For sportfishing fanatics and seafood lovers alike, the North Atlantic shortfin mako shark is no longer on the menu. Starting July 5, the National Oceanic and Atmospheric Administration decided to ban fishing for the fastest shark in the world by both commercial and recreational anglers in order to help the species recover from its population decline. The shortfin mako has long been prized by sport fishermen for its strength and leaping abilities, and admired by foodies for their favorable meat.
The NOAA explained that there is no set end date for the retention ban and that it's dependent on the status of the species. The ban's development has been in the works in 50 other countries since 2021 when it was found that mako shark populations in the North Atlantic were predicted to decline by 60%. The species has a slow reproductive cycle, and conservationists said that the declining long-term health of the oceans is also a major factor. According to Jon Dodd, the executive director of the Atlantic Shark Institute, female mako sharks don't reproduce until they're 20 years old and only reproduce once or twice in their 30-year lifespan, giving birth to around four to 18 pups at a time. Even then, the pups are susceptible to predation since they don't spend time with their mothers acting as brood protectors.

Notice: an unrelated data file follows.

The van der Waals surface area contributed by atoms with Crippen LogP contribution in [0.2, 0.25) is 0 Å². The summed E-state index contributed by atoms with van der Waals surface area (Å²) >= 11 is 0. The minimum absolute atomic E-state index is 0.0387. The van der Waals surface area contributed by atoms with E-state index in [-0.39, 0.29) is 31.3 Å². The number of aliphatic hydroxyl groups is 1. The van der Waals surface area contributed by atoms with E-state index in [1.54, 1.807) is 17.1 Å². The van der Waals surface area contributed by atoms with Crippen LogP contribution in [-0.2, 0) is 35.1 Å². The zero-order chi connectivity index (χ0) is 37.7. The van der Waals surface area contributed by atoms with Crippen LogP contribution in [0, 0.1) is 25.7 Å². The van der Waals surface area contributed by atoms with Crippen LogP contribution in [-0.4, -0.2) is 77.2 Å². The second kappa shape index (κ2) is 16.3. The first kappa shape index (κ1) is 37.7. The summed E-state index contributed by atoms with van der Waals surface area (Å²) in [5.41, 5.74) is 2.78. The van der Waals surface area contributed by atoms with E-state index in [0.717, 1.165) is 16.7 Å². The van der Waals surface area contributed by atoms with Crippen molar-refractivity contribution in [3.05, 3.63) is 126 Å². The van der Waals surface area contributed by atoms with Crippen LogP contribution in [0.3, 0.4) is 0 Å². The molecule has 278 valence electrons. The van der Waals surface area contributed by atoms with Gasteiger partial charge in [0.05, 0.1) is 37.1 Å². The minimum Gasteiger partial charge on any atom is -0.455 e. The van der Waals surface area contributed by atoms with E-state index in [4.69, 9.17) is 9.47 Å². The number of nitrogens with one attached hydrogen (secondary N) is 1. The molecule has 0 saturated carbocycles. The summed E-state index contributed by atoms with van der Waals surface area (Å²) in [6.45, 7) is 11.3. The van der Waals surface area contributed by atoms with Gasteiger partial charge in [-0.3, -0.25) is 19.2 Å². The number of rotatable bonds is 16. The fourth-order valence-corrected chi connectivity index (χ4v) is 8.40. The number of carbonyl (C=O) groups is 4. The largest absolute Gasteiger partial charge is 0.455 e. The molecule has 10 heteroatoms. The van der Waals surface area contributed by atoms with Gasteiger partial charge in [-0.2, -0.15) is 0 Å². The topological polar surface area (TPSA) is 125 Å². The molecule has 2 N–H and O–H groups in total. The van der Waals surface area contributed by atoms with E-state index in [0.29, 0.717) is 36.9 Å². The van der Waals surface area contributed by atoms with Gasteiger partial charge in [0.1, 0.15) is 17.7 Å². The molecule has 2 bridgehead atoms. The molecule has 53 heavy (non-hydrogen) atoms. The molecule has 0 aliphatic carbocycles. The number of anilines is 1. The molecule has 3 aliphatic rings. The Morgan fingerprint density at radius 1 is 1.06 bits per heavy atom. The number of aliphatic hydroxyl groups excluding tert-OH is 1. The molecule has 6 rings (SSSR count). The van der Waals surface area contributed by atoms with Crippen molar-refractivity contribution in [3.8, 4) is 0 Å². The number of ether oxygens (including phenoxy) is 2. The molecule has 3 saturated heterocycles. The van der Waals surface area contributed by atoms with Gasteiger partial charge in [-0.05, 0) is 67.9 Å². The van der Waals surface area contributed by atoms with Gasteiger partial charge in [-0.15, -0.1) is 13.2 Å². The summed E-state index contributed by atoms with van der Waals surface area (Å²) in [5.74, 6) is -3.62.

According to NOAA fisheries, mako sharks are highly migratory and can travel across entire oceans. Sea temperatures are what cause them to migrate, and they can be found off the East Coast of America, the Gulf of Mexico, and the Caribbean Sea. In the 1980s, a million pounds of the species was caught every year. That number decreased to less than 80,000 pounds by 2020. But when the sleek shark gets hooked, they frequently cause damage to boats and injure anglers.
Dodd also said that a recent assessment by ICCAT scientists (International Commission for the Conservation of Atlantic Tunas) showed that 4,750 metric tons of mako shark were being fished annually, and reducing that number to 700 metric tons will end overfishing and 500 metric tons would help the population rebuild. But that still would take 50 years to happen.
Dodd told the Boston Globe, "This isn't a quickly solvable problem. NOAA has said enough, we are shutting it down completely. Everything is going back into the water so we have no loopholes. Sad to say, there are some people who are probably running out now saying, 'I need to catch a mako before the deadline.'"
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